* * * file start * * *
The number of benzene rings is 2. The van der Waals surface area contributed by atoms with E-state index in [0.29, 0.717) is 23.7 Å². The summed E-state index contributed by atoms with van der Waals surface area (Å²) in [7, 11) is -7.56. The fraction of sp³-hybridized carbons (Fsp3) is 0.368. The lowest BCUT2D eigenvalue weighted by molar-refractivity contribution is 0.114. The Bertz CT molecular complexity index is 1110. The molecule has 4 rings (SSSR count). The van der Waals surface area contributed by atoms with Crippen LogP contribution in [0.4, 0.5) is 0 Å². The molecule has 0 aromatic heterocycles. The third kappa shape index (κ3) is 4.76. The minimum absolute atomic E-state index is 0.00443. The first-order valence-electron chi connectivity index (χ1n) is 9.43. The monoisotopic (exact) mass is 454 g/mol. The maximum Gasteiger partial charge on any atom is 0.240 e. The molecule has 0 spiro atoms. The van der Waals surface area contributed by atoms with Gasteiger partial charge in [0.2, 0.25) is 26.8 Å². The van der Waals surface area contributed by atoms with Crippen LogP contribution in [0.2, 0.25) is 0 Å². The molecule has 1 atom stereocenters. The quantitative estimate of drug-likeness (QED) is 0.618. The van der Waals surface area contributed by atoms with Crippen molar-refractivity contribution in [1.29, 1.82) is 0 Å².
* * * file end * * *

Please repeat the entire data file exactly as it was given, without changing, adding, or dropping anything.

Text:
The number of benzene rings is 2. The van der Waals surface area contributed by atoms with E-state index in [0.29, 0.717) is 23.7 Å². The summed E-state index contributed by atoms with van der Waals surface area (Å²) in [7, 11) is -7.56. The fraction of sp³-hybridized carbons (Fsp3) is 0.368. The lowest BCUT2D eigenvalue weighted by molar-refractivity contribution is 0.114. The Bertz CT molecular complexity index is 1110. The molecule has 4 rings (SSSR count). The van der Waals surface area contributed by atoms with Crippen LogP contribution in [0.4, 0.5) is 0 Å². The molecule has 0 aromatic heterocycles. The third kappa shape index (κ3) is 4.76. The minimum absolute atomic E-state index is 0.00443. The first-order valence-electron chi connectivity index (χ1n) is 9.43. The monoisotopic (exact) mass is 454 g/mol. The maximum Gasteiger partial charge on any atom is 0.240 e. The molecule has 0 spiro atoms. The van der Waals surface area contributed by atoms with Gasteiger partial charge in [0.2, 0.25) is 26.8 Å². The van der Waals surface area contributed by atoms with Crippen LogP contribution in [0.2, 0.25) is 0 Å². The molecule has 1 atom stereocenters. The quantitative estimate of drug-likeness (QED) is 0.618. The van der Waals surface area contributed by atoms with Crippen molar-refractivity contribution in [1.29, 1.82) is 0 Å².